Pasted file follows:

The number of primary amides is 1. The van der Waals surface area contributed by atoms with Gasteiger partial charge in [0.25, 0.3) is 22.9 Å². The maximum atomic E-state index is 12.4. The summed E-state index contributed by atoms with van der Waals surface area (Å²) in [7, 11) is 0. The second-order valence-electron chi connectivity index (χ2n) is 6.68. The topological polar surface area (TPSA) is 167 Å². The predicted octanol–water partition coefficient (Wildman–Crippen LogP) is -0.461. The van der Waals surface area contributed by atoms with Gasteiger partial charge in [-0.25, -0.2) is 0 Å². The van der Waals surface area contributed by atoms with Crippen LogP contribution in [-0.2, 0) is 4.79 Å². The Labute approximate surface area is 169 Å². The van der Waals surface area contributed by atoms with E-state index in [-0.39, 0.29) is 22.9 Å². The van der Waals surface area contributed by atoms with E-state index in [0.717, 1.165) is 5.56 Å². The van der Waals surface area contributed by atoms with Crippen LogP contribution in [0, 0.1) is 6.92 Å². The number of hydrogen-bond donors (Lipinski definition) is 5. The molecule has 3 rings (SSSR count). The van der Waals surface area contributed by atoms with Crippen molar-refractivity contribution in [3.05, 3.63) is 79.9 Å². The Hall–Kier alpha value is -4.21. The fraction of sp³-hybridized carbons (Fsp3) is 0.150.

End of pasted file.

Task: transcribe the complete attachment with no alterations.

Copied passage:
The number of primary amides is 1. The van der Waals surface area contributed by atoms with Gasteiger partial charge in [0.25, 0.3) is 22.9 Å². The maximum atomic E-state index is 12.4. The summed E-state index contributed by atoms with van der Waals surface area (Å²) in [7, 11) is 0. The second-order valence-electron chi connectivity index (χ2n) is 6.68. The topological polar surface area (TPSA) is 167 Å². The predicted octanol–water partition coefficient (Wildman–Crippen LogP) is -0.461. The van der Waals surface area contributed by atoms with Gasteiger partial charge in [-0.25, -0.2) is 0 Å². The van der Waals surface area contributed by atoms with Crippen LogP contribution in [-0.2, 0) is 4.79 Å². The Labute approximate surface area is 169 Å². The van der Waals surface area contributed by atoms with E-state index in [-0.39, 0.29) is 22.9 Å². The van der Waals surface area contributed by atoms with E-state index in [0.717, 1.165) is 5.56 Å². The van der Waals surface area contributed by atoms with Crippen LogP contribution in [0, 0.1) is 6.92 Å². The number of hydrogen-bond donors (Lipinski definition) is 5. The molecule has 3 rings (SSSR count). The van der Waals surface area contributed by atoms with Crippen molar-refractivity contribution in [3.05, 3.63) is 79.9 Å². The Hall–Kier alpha value is -4.21. The fraction of sp³-hybridized carbons (Fsp3) is 0.150.